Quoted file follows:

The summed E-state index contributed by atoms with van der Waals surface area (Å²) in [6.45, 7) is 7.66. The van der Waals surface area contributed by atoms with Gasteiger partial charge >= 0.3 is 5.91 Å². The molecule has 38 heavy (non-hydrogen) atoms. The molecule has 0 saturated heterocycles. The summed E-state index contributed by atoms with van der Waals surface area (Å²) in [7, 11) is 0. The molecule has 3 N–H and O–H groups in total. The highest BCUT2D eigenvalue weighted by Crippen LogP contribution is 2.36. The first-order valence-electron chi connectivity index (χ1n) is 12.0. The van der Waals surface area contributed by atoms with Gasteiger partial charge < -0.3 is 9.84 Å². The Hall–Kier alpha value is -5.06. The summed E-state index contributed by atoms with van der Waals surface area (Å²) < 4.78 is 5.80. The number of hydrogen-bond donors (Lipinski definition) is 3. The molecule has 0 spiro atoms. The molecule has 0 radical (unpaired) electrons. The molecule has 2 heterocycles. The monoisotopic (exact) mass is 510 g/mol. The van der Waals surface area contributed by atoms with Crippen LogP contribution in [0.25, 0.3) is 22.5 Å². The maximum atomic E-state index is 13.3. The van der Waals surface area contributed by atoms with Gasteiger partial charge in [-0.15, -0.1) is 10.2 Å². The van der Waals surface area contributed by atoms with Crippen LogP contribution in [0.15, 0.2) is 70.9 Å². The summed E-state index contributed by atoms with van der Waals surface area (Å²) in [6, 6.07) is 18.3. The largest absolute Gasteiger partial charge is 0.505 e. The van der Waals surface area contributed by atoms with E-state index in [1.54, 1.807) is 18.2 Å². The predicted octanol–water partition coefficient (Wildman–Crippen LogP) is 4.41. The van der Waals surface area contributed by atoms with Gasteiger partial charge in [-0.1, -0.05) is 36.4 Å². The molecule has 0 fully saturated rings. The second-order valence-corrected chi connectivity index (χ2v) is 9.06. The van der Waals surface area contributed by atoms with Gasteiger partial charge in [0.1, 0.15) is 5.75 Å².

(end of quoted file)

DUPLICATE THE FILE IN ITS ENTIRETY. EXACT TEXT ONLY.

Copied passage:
The summed E-state index contributed by atoms with van der Waals surface area (Å²) in [6.45, 7) is 7.66. The van der Waals surface area contributed by atoms with Gasteiger partial charge >= 0.3 is 5.91 Å². The molecule has 38 heavy (non-hydrogen) atoms. The molecule has 0 saturated heterocycles. The summed E-state index contributed by atoms with van der Waals surface area (Å²) in [7, 11) is 0. The molecule has 3 N–H and O–H groups in total. The highest BCUT2D eigenvalue weighted by Crippen LogP contribution is 2.36. The first-order valence-electron chi connectivity index (χ1n) is 12.0. The van der Waals surface area contributed by atoms with Gasteiger partial charge < -0.3 is 9.84 Å². The Hall–Kier alpha value is -5.06. The summed E-state index contributed by atoms with van der Waals surface area (Å²) < 4.78 is 5.80. The number of hydrogen-bond donors (Lipinski definition) is 3. The molecule has 0 spiro atoms. The molecule has 0 radical (unpaired) electrons. The molecule has 2 heterocycles. The monoisotopic (exact) mass is 510 g/mol. The van der Waals surface area contributed by atoms with Crippen LogP contribution in [0.25, 0.3) is 22.5 Å². The maximum atomic E-state index is 13.3. The van der Waals surface area contributed by atoms with Gasteiger partial charge in [-0.15, -0.1) is 10.2 Å². The van der Waals surface area contributed by atoms with Crippen LogP contribution in [0.15, 0.2) is 70.9 Å². The summed E-state index contributed by atoms with van der Waals surface area (Å²) in [6, 6.07) is 18.3. The largest absolute Gasteiger partial charge is 0.505 e. The van der Waals surface area contributed by atoms with E-state index in [1.54, 1.807) is 18.2 Å². The predicted octanol–water partition coefficient (Wildman–Crippen LogP) is 4.41. The van der Waals surface area contributed by atoms with Gasteiger partial charge in [-0.1, -0.05) is 36.4 Å². The molecule has 0 fully saturated rings. The second-order valence-corrected chi connectivity index (χ2v) is 9.06. The van der Waals surface area contributed by atoms with Gasteiger partial charge in [0.1, 0.15) is 5.75 Å².